State of the Black World: Accepting Our Responsibility

NEW ORLEANS (NNPA) – Beyond egos, competing agendas and differing ideologies, the Black Nation should unite behind common principles to more effectively serve the needs of Black people, Minister Louis Farrakhan said during his keynote address wrapping up the State of the Black World Conference II on Nov. 23 at the Morial Convention Center in New Orleans.

After a stirring introduction

by long-time activist and displaced Katrina survivor Mtangulizi Sanyika who described Farrakhan as a “global evangelist, a theocentric global humanist” and “a Muslim extraordinaire who loves Jesus profoundly,” the Minister immediately addressed the recent historic presidential election of Barack H. Obama and what it means to Black America.

“We have witnessed history being made and the history making event has placed on all of our shoulders a heavier responsibility,” said Farrakhan. “I always try to see the hand of God in things that are happening so I can give the thing that is happening the proper respect,” said Farrakhan adding that despite the fact that he cast his vote just before dawn on Nov. 4, he was “in doubt” that America would elect a Black president until late in the evening. The Minister said Obama’s victory is a sign that “God has not forsaken us,” and “is giving America a chance to redeem herself.”

“This is why I see Barack Obama as a mercy from God to the United States of America and a troubled world,” said Farrakhan adding that America is in a fall from the pinnacle of power.

In a wide-ranging message also dealing with the state of Black leadership, organizations and the slave trade, Farrakhan’s words brought laughter at times. His stern words filled with wisdom and guidance caused deep contemplation and reflection throughout.

The SOBWC II was first major gathering of Black leaders, thinkers, activists and scholars since the historic election of America’s first Black president.

Despite a severe economic downturn, and the typical financial challenges faced by many Black organizations, committed grassroots activists and legendary pillars of the Black Nationalist community made the journey to New Orleans, the symbol of Black suffering and poverty which came to the world’s attention after the devastation of Hurricane Katrina.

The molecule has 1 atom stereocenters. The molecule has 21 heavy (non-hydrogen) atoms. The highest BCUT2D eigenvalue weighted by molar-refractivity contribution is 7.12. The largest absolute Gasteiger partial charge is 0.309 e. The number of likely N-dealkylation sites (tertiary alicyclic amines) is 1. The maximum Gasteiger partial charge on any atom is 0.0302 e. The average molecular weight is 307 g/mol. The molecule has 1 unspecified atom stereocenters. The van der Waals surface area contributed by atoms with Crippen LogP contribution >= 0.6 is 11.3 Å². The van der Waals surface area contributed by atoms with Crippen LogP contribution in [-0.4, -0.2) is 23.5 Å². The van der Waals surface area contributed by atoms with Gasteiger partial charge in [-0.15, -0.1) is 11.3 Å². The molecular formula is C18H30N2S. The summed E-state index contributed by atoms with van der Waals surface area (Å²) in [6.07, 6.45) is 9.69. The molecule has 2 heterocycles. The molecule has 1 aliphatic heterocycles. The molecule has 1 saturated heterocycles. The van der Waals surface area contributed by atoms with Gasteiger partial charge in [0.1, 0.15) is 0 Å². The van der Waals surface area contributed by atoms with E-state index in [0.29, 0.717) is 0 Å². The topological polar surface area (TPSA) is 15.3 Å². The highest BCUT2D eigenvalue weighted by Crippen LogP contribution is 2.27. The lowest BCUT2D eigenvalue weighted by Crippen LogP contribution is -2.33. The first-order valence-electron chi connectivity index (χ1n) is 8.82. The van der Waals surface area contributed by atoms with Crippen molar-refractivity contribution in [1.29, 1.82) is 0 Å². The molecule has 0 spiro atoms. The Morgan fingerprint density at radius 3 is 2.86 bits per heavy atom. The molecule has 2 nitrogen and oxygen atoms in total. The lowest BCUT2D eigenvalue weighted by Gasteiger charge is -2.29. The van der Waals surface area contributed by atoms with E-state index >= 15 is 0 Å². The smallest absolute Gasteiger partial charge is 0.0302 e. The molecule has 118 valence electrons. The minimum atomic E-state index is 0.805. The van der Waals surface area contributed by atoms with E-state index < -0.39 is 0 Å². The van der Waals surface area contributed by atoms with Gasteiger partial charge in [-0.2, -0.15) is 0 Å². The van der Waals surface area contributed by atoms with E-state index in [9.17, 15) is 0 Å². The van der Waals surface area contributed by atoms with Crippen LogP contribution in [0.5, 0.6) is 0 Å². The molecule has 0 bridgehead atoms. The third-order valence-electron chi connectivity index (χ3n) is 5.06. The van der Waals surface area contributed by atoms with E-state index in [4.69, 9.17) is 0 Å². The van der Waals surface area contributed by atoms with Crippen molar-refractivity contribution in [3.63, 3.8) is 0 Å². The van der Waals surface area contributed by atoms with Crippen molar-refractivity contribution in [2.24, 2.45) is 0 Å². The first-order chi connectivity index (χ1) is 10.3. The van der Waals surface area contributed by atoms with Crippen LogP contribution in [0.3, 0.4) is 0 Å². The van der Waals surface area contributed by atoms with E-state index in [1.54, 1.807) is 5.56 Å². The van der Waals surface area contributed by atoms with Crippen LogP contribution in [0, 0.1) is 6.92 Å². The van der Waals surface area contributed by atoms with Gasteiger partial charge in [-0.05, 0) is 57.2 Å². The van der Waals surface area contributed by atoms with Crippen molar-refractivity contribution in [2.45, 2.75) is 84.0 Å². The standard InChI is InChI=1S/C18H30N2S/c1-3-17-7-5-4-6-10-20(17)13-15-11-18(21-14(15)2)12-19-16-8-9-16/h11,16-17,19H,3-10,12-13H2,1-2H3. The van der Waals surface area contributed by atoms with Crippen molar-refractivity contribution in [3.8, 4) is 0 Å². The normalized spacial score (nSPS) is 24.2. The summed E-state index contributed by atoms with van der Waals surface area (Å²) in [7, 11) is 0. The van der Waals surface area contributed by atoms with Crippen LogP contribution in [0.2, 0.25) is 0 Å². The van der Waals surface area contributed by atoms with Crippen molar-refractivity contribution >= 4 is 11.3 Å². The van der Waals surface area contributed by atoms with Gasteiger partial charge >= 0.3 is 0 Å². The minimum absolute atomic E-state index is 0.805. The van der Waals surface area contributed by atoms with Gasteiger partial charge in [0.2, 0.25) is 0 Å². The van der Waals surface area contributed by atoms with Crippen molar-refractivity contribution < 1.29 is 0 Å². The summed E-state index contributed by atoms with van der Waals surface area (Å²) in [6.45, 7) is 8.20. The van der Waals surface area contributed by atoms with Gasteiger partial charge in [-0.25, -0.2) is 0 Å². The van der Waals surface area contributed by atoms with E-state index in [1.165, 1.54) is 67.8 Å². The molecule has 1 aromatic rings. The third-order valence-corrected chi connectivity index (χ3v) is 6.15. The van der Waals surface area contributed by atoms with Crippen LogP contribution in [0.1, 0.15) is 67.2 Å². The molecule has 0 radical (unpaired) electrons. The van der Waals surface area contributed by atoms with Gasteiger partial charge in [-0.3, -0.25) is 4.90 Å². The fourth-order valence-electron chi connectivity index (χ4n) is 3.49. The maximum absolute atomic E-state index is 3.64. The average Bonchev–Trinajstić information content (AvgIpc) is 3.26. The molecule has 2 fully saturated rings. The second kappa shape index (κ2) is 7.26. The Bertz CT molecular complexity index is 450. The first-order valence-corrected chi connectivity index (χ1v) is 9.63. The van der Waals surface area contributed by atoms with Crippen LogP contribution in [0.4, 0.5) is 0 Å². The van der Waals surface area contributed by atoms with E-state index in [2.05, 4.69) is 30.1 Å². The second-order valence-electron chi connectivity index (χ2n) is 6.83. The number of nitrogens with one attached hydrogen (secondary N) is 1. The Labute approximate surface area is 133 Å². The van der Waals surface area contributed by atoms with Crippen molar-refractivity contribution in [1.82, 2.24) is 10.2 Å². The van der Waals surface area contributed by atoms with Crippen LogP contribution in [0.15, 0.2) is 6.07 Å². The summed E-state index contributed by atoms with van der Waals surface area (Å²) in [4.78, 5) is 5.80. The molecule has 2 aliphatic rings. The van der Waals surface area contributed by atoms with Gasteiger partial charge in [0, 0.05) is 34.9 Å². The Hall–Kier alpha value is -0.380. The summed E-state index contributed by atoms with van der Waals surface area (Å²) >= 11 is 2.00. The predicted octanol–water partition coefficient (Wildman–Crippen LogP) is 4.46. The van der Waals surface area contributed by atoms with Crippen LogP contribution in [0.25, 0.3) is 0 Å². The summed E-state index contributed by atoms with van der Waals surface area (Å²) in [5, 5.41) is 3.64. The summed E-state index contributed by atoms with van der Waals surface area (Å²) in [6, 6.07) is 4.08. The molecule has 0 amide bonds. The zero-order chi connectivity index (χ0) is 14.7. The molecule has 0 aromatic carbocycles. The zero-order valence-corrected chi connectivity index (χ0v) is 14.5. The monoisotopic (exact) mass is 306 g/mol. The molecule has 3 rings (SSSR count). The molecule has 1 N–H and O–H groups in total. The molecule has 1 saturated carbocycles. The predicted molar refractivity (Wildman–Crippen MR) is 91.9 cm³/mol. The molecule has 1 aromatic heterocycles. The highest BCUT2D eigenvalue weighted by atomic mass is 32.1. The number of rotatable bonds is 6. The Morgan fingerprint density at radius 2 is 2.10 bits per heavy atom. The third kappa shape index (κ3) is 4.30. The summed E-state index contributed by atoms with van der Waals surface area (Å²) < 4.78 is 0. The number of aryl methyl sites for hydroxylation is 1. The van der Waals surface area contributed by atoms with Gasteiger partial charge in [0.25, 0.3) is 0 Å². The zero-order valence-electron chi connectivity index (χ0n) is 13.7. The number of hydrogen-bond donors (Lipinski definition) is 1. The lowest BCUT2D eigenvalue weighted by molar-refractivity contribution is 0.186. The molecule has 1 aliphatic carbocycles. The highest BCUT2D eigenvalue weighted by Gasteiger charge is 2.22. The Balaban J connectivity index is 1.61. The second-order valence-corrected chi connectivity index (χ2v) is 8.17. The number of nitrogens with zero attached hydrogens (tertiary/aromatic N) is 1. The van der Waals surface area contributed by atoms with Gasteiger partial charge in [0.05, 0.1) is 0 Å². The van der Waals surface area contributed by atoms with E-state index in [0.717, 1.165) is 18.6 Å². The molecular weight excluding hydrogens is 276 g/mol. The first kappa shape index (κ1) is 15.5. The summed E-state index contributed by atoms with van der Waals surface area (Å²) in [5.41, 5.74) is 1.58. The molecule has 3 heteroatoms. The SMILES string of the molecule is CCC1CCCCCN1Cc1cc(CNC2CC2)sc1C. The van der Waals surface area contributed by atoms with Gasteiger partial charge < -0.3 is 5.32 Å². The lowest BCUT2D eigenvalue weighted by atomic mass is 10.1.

Farrakhan said the world’s recent events bring to mind the Biblical story of Moses who made a special prayer to God asking that He would “touch the wealth” of Pharaoh because the Children of Israel were so enamored with Pharaoh’s wealth, that they did not want to leave him.

Citing the recent collapse of several banking and financial giants, the “begging with a tin cup” by the “Big Three” American automakers— General Motors, Chrysler and Ford—and the fact that America is 10 trillion dollars in debt, it is clear that the wealth of America is in fact, being touched.

Well-loved by the people of New Orleans, Farrakhan has been a vocal and consistent advocate for those displaced by Hurricane Katrina. He conducted a factfinding mission immediately following the disaster and then shortly thereafter commissioned The Final Call to produce a documentary telling the hidden truth about what happened before, during and after Katrina.

Unknown to many in the audience, The Minister informed them that New Orleans was at one time the hub of the American economy and considered “ground zero” of the cotton and sugar trade.

“The State of the Black World Conference is the continuation of the tradition of Black people convening to find strategies and tactics to fight the challenges of Black people in America and African people worldwide,” said Dr. Conrad Worrill of the National Black United Front. “It goes back to the 19th century— the Negro Convention Movement—and this follows in that tradition and its significance with the recent election of President Elect Barack Obama finds us challenged to rise to the occasion in our organizing efforts to find solutions.”

Political scientist and author Dr. Ron Walters said that for the first time, Blacks voted at a higher level than Whites in an election and remarked that Black people have “turned a corner” and that the success of Barack Obama is one that Black people can look to with a source of pride.

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